Methane levels in the ocean near the site of the BP oil spill are “astonishingly high”, according to some U.S. scientists. Last week, the scientists returned from 10-day research expedition in the Gulf of Mexico close to where the Deepwater Horizon oil rig exploded and eventually sunk more than 60 days ago.
The April 20 explosion on the Deepwater Horizon killed 11 men and spawned the worst oil spill in U.S. history. Since then, oil has been gushing into the Gulf at a rate of as much as 60,000 barrels a day, according to U.S. government estimates.
Methane is a colorless, odorless gas that is a major component in natural gas. It is also highly flammable. A bubble of methane is believed to have ignited the Deepwater Horizon explosion.
John Kessler of Texas A&M University in College Station, one of the scientists on the research expedition, said last week that methane in deep-ocean waters (below 1,000 feet) near the oil spill are 10,000 to 100,000 times higher than normal. At times, the team measured methane levels that were 1 million times above normal.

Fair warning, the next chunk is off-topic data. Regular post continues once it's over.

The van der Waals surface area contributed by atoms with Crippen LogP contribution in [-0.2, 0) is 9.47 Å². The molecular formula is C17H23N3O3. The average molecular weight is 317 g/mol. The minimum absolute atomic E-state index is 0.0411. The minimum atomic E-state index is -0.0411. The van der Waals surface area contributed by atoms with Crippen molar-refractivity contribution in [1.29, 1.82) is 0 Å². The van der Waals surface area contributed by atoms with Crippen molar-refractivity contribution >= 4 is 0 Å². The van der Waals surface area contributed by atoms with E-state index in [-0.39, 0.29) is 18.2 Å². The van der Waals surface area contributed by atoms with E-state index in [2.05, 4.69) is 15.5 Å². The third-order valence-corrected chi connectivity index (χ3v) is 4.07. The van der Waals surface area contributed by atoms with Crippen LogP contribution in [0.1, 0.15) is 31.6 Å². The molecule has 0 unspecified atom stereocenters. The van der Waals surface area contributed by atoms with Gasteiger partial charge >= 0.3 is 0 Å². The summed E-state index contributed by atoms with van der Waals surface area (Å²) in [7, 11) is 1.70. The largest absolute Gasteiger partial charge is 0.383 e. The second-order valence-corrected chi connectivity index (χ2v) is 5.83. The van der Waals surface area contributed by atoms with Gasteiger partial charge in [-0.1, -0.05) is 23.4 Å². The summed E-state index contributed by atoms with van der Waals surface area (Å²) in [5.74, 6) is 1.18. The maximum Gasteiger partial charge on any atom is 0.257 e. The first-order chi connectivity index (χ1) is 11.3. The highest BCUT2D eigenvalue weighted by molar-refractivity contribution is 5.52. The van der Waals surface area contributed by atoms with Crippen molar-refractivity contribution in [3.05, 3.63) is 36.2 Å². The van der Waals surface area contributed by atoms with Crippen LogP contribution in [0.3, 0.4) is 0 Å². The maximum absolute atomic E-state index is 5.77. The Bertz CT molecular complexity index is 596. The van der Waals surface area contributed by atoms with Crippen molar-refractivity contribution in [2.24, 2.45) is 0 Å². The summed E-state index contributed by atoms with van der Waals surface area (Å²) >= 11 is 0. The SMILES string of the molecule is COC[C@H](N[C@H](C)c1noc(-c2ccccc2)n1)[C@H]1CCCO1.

According to Reuters, the team took measurements of both surface and deep water within a 5-mile radius of the leaking well. Kessler characterized the leak as “the most vigorous methane eruption in modern human history,”
The team of 12 scientists from Texas A&M, Texas A&M Galveston and The University of California, Santa Barbara, discovered that the methane, which makes up 40 percent of the substances coming from the well, is staying in the deep waters and not escaping into the atmosphere.
Kessler said the amount of methane seen was enough to potentially deplete oxygen and create a dead zone in the Gulf. High concentrations of methane can encourage the growth of microbes that consume oxygen needed by marine life.
“At some locations, we saw depletions of up to 30 percent of oxygen based on its natural concentration in the waters. At other places, we saw no depletion of oxygen in the waters. We need to determine why that is,” Kessler said.
Though oxygen depletion hasn’t reached a critical level yet, Kessler said he feared what it might look like “two months down the road, six months down the road, two years down the road?”